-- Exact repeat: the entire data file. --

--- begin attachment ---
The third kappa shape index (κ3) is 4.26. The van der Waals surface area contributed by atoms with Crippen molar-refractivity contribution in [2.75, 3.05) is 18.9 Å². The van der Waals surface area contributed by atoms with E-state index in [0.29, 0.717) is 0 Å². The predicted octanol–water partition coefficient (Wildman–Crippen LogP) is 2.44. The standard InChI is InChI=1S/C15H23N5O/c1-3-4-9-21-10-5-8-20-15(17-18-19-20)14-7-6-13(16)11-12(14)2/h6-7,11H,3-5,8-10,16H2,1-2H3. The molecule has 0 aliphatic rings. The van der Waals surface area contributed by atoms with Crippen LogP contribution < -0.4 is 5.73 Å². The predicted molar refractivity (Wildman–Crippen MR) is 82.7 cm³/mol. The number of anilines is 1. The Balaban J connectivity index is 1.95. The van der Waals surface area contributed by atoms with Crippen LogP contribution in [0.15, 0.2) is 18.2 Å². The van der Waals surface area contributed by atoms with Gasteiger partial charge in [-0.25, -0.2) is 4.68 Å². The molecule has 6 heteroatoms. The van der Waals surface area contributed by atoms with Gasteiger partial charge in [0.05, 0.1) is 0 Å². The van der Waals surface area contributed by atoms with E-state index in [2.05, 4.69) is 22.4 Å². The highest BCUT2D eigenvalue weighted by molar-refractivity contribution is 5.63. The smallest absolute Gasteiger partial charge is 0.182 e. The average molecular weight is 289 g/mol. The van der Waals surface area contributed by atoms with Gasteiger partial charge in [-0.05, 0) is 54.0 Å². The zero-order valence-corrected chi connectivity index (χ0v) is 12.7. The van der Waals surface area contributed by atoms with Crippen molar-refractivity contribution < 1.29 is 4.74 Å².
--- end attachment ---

The third kappa shape index (κ3) is 4.26. The van der Waals surface area contributed by atoms with Crippen molar-refractivity contribution in [2.75, 3.05) is 18.9 Å². The van der Waals surface area contributed by atoms with E-state index in [0.29, 0.717) is 0 Å². The predicted octanol–water partition coefficient (Wildman–Crippen LogP) is 2.44. The standard InChI is InChI=1S/C15H23N5O/c1-3-4-9-21-10-5-8-20-15(17-18-19-20)14-7-6-13(16)11-12(14)2/h6-7,11H,3-5,8-10,16H2,1-2H3. The molecule has 0 aliphatic rings. The van der Waals surface area contributed by atoms with Crippen LogP contribution < -0.4 is 5.73 Å². The predicted molar refractivity (Wildman–Crippen MR) is 82.7 cm³/mol. The number of anilines is 1. The Balaban J connectivity index is 1.95. The van der Waals surface area contributed by atoms with Crippen LogP contribution in [0.15, 0.2) is 18.2 Å². The van der Waals surface area contributed by atoms with Gasteiger partial charge in [-0.25, -0.2) is 4.68 Å². The molecule has 6 heteroatoms. The van der Waals surface area contributed by atoms with Gasteiger partial charge in [0.05, 0.1) is 0 Å². The van der Waals surface area contributed by atoms with E-state index in [2.05, 4.69) is 22.4 Å². The highest BCUT2D eigenvalue weighted by molar-refractivity contribution is 5.63. The smallest absolute Gasteiger partial charge is 0.182 e. The average molecular weight is 289 g/mol. The van der Waals surface area contributed by atoms with Gasteiger partial charge in [-0.05, 0) is 54.0 Å². The zero-order valence-corrected chi connectivity index (χ0v) is 12.7. The van der Waals surface area contributed by atoms with Crippen molar-refractivity contribution < 1.29 is 4.74 Å².